Wona Bae & Charlie Lawler
September 29 - November 5, 2023
Throughout most of human existence, we have lived in a complex web of relationships with all other species in addition to the air, water, and soil - an eco-centric view. We have recognised our reliance on the world around us. However, in the past couple of hundred years, this perspective has shifted. We have created a world that revolves around us, for us - an anthropocentric view.
Artists Wona Bae (South Korea) and Charlie Lawler (Australia) have added another chapter to their long career of poetic and conceptual installations that articulate the many connections between nature and the human condition.
In botany, there's a survival strategy plants use called serotiny, which simply means ‘Later’. In the Australian bush, this is exhibited by plants that retain their seeds until release is triggered by the heat of fire.
Testament to the resilience of nature, and in homage to the humble seed, one of the great innovators of the environmental world. For ‘Late’, the artists reimagine a serotinous seed-like form. Mapped within its charred spiked structure are climate data points relating to the Gosper’s Mountain mega-fire that raged for 79 days on Sydney’s northern fringe from late October 2019 to January 2020.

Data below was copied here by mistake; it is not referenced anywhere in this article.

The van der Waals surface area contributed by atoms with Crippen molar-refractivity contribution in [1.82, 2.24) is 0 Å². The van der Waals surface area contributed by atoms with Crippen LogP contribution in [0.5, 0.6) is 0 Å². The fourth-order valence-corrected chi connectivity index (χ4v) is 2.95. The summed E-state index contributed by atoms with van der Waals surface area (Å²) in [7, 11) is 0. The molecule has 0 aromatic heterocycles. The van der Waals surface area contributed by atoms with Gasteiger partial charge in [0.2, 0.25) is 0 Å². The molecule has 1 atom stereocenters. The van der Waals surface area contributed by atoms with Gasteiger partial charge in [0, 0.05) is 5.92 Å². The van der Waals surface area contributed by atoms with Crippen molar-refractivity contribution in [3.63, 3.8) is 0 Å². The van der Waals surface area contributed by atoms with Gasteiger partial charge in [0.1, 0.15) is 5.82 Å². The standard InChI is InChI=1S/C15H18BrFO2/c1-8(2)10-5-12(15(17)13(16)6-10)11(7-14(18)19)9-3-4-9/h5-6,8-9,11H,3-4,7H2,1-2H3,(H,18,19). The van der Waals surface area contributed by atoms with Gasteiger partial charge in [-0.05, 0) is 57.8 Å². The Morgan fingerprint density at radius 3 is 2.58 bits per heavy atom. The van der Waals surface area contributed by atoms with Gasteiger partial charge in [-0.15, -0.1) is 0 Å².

The humbling magnitude of Australia’s black summer bushfires serves as a reminder of how these natural systems, which have slowly adapted over millennia, stand in stark contrast to the ongoing human-induced climate emergency and the effects of decades of stalled action on climate change.
Responding to Passage's unique gallery setting, the scale and positioning of the work creates a deliberate tension with the flow of the room. Like the elephant in the room, partially obstructing the entrance, 'Late' challenges the viewer to navigate their way around the work, both metaphorically and physically.
Images by Document Photography
About The Artists
Artists Wona Bae (South Korea) and Charlie Lawler (Australia) are a collaborative duo based in Melbourne, known internationally for their installations and sculptures that navigate the visceral and symbiotic connections between people and nature.
Their installations are often site-specific and create a dialogue with the surrounding architecture or space. Their artworks deconstruct and distort familiar natural forms and present new landscapes to be considered and explored. Bae and Lawler present the natural world as active and central in an era of polarisation, inequality, inaction and apathy. Their work combines installation, sculpture, relief, sound, and photographs documenting ephemeral interventions.
The artist duo have exhibited extensively internationally and within Australia such as Gujung Art Centre, South Korea, See You Soon Gallery, Tokyo, The National, AGNSW, Sydney, Heide and NGV, Melbourne.